Mozart’s Bassoon Concerto, Part 8. Cadenza 3, Writing the Opening and Middle Section. By Terry B. Ewell, Bassoon Digital Professor. BDP #219. Vincent Igusa, bassoon, and Catherine Renggli, piano.

<music: Vincent Igusa, bassoon, and Catherine Renggli, piano. Towson University Recital Hall, 20 June 2017.>

1. Well, wonderful. This will be our last video on writing a cadenza for the first movement of Mozart’s Bassoon Concerto. In video 6, I presented three cadenzas and we considered how best to match the style of cadenzas in Mozart’s period. Video 7 introduced the idea of having a harmonic plan for the cadenza and we have seen some possible conclusions to the cadenza. Now in this video, number 8 in the series, we need to consider the opening and the middle sections of the cadenza.

2. I suggest that you begin writing the opening and middle section of your cadenza by collecting some melodic fragments from the bassoon or orchestral parts. For instance, here are some ideas to consider:

3. I have placed in red boxes possible ideas for the cadenza. Look at how rich these eight measures are! There are more ideas here than needed for an entire cadenza. You could choose other ideas throughout the movement as well. With so many ideas and possibilities, there are almost unlimited ways to construct a cadenza for this movement.

Melodic Fragments in the violin part
4. Usually Mozart’s opening statements in his cadenza’s do not duplicate the opening statement in the solo instrument. Mozart, however, provides two Bb3s, which appear to reference the opening statement in the solo bassoon part. Starting either by quoting the opening statement or another section would be appropriate.
5. The opening statement needs to start well from the cadential 6/4 chord, in this case a Bb major chord. So, the safe thing to do is to start by outlining the chord in your melody.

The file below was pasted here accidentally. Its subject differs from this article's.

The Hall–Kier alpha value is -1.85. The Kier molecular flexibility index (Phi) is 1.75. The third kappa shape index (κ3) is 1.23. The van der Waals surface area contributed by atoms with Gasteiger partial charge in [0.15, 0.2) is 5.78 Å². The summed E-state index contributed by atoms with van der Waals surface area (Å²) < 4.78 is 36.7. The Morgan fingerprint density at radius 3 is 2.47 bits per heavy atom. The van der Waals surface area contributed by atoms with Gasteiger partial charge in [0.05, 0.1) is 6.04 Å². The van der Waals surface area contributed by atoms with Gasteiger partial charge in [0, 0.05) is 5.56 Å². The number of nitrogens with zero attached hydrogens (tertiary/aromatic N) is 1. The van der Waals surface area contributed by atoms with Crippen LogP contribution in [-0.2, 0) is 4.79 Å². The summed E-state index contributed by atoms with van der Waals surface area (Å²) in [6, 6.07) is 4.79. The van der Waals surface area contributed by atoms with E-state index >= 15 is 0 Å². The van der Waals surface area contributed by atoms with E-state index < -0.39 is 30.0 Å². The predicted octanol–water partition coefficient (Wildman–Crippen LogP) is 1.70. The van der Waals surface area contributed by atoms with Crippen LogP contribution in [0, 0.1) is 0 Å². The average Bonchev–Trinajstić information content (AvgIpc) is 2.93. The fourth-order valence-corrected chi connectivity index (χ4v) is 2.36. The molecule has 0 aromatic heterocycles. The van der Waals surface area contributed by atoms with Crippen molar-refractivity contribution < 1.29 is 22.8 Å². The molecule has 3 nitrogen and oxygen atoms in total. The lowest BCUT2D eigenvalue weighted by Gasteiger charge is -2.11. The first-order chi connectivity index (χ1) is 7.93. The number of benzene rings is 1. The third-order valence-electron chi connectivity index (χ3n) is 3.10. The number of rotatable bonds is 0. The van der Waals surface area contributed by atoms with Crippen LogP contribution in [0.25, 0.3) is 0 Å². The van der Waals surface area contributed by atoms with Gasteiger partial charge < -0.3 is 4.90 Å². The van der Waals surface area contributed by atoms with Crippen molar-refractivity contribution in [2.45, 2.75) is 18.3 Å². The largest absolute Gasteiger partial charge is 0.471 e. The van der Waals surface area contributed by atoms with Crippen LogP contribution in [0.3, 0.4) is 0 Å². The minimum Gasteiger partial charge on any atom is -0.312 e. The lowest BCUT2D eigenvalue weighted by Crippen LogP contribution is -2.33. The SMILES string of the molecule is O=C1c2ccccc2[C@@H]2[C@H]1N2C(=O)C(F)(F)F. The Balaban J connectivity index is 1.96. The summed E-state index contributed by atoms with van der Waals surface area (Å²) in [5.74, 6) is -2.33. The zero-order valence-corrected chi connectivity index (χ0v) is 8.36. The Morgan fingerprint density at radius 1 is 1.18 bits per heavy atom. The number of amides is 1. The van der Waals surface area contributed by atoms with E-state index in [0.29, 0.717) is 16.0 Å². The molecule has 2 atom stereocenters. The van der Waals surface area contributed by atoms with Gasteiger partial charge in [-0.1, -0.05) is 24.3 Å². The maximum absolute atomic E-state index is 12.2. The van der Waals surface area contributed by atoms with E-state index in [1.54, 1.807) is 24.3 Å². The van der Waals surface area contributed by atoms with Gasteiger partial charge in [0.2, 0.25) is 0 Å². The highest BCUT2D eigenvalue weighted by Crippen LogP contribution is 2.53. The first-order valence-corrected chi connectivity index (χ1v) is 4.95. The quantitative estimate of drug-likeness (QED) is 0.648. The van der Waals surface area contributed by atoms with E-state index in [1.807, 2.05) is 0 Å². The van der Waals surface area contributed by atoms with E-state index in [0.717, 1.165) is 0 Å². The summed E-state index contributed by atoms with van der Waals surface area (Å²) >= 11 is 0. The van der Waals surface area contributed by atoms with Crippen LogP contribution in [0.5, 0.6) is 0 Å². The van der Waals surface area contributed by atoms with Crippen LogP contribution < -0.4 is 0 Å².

6. In this figure you see the violin parts at the top and a new opening composed for this video. Notice that I start with the Cadential 6/4 chord, using F, Bb, and D and make use of the rhythm and contour of the first fragment in the violin part.

New Opening Statement
7. See how that idea is elaborated a few times. Here I decided to move the upper note in each by a step to create an appealing melody with direction. After the third repeat, it is time to break off with something else, so I decided to imitate the last melodic fragment in the violin example for that passage. I end with a V7 harmony in mind, setting up a more virtuosic section in the tonic key.

8. Here is how Vincent’s opening statement borrowed from measure 32 in the tutti section. He then borrows from the bassoon part in measure 51 in the last measure of the example.
Vincent Igusa's Cadenza

9. So, my framework for the middle section is on the screen. You can see the opening section we created, the blank space for the middle section and then a diminished 7th chord leading to the conclusion. I really like the idea given in Mozart’s first cadenza where he approaches the pedal tone with a diminished 7th chord, so let’s end my middle section with that chord.

Ewell's New Cadenza Framework
10. Sequences and repetition are important features of middle sections in Classical cadenzas. I have decided to start with the trill section in the Bassoon Solo at measure 51, but I will vary it just a bit. Then I will repeat it down a step, adjusting the notes to fit a V7 chord. Another repetition, higher in the V7 chord continues it, and then I return back to the tonic, I. The adventure wasn’t too far I have returned safely back to “home.”

Middle Section with First Sequence
11. Now we need something else. I have already used that idea enough. Let’s use the last two ideas in the string part, but instead of the arpeggios going downward, I need them to ascend. Since I end on a D in the first statement it is quite nice to start on a D in the second statement.

Middle Section with Second Idea
12. Now I need a little bit of music to take me from the D4 and get me to E4 in my diminished chord. Just repeating the last statement in the violin section in upward steps works great for this. Now let’s hear how the whole thing sounds.

Completed Middle Section
13. In Vincent’s middle section, here is the sequential pattern he uses. It is repeated twice and then breaks off after the third time.

Igusa's sequence
14. The sequential pattern in my cadenza is unusual due to the insertion of contrasting materials.
Ewell's sequence
15. On you will find copies of the cadenzas by Vincent, some of my other students, and me. All of these are provided with the kind permission of the authors. I hope that these give you further ideas for your cadenzas.

16. I hope that these discussions of how to write a cadenza for the Mozart Bassoon Concerto have been helpful for you. Be inspired! Take the challenge and write your own cadenza. Perhaps in the future I will be able to hear what you have written. I look forward to it!

<music: Vincent Igusa, bassoon, and Catherine Renggli, piano. Towson University Recital Hall, 20 June 2017.>